/pause for dramatic effect
I know RBI aren't a great way to evaluate how a player is going to perform in the future -- that the different team-based factors make it almost useless for individual, predictive analysis -- but they're a dandy shorthand when you're looking for how a player made you feel as a fan over an extended period of time. Morse played in 42 games since that June 13 game, starting in 40 of them in that stretch. There wasn't one game in which he carried the team on his freakishly broad shoulders. He had five RBI in 144 at-bats, despite hitting in the middle of the order. That is seriously hard to do. Juan Perez has twice as many in his career (in almost exactly the same number of at-bats), despite usually hitting 7th, 8th, or hitting for the pitcher without runners on.
Emmanuel Burriss drove in seven runs in 137 at-bats in 2012, despite having just one extra-base hit.
See what I mean? Morse being that feckless is freaky, even if he was slumping something awful the whole time. It takes a lack of broken-bat hits with runners on base to be that horrible at driving in runs. So this one is yours, Michael Morse. Mount the dead bat above the fireplace and sing its praises. It died a good soldier.
I was already planning for a Pablo post over the next couple days, so I'm not going to steal from that source material. Just note that, according to WAR, Sandoval is one of the seven or eight or nine most valuable players in the National League right now. A big part of that is his defense, and even though it's been transcendent this year, I'm always skeptical of those boosts. Still, he's closer to Troy Tulowitzki than he is to Justin Upton according to one nerd stat, which is bizarre.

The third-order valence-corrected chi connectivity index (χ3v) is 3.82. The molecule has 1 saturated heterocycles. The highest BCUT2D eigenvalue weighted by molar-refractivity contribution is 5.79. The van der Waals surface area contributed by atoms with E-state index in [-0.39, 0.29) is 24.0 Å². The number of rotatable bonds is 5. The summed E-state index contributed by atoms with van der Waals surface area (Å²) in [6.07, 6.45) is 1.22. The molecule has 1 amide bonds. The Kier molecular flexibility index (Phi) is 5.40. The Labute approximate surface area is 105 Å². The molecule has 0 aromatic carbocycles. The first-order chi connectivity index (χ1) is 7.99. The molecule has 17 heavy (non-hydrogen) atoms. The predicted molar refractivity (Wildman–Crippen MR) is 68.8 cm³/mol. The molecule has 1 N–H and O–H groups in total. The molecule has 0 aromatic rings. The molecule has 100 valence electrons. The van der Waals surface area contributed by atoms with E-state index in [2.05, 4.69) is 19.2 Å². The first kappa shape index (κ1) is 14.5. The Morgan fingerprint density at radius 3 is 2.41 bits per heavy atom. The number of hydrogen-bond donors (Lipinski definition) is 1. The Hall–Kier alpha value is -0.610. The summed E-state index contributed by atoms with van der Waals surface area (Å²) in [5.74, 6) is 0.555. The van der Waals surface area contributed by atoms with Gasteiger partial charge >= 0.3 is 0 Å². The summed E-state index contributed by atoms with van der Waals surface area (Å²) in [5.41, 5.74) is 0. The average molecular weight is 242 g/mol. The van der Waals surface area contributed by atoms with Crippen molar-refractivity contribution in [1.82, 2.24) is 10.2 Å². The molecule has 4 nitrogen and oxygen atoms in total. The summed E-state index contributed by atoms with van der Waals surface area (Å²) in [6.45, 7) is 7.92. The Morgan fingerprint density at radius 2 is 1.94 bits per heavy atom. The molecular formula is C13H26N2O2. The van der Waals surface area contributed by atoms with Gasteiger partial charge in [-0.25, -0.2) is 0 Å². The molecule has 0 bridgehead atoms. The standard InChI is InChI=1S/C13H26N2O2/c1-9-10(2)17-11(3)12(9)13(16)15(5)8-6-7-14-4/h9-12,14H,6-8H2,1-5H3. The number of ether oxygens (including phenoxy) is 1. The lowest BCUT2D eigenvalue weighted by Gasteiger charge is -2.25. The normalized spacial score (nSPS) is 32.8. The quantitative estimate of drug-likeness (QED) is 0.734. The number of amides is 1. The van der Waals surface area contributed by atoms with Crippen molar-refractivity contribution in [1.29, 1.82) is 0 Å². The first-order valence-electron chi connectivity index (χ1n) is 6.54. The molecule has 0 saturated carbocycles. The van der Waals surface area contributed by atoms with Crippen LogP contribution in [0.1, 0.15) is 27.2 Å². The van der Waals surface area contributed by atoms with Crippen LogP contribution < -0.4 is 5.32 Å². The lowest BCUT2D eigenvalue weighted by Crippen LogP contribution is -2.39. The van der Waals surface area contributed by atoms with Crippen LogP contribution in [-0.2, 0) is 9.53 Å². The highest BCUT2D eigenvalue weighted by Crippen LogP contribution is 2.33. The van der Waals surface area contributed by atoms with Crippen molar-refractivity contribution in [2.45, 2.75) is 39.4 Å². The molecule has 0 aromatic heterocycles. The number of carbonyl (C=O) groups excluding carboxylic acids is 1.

Sandoval was hitting .193/.261/.293 on May 13.
Since then: much better.
He's going to make a lot of money this offseason. Oh, how I wish the Giants would have seen this coming and locked him up when he was out of shape and hard to watch. But would he have Camp Panda-ed himself with the guaranteed money? They call this a Catch-48 in the industry. For now, just be happy that he's hitting.
Sergio Romo struck out the side and looked like the old, collector's version doing it. This site has been around long enough to watch him turn from fringe prospect to fringe roster candidate to mopup man to setup man to closer, doing it for some pretty important teams. If you were yelling at him instead of fretting with him, you're probably a bad fan. I mean, we all root differently, but I'm pretty sure you're awful and you don't deserve anything. You're probably dragging the rest of us down.
More importantly, though, the slider looks good. Poor Rickie Weeks. It wasn't exactly his worst performance against Romo ...
But he still looked like me trying to learn the game of cricket by playing a pirated NES ROM. What's that button? Why wouldn't he just hit it? With his whacking board? What is that guy doing? Where's the field? What in the bloody hell is a slider?
That's what Rickie Weeks looked like. And it was enjoyable.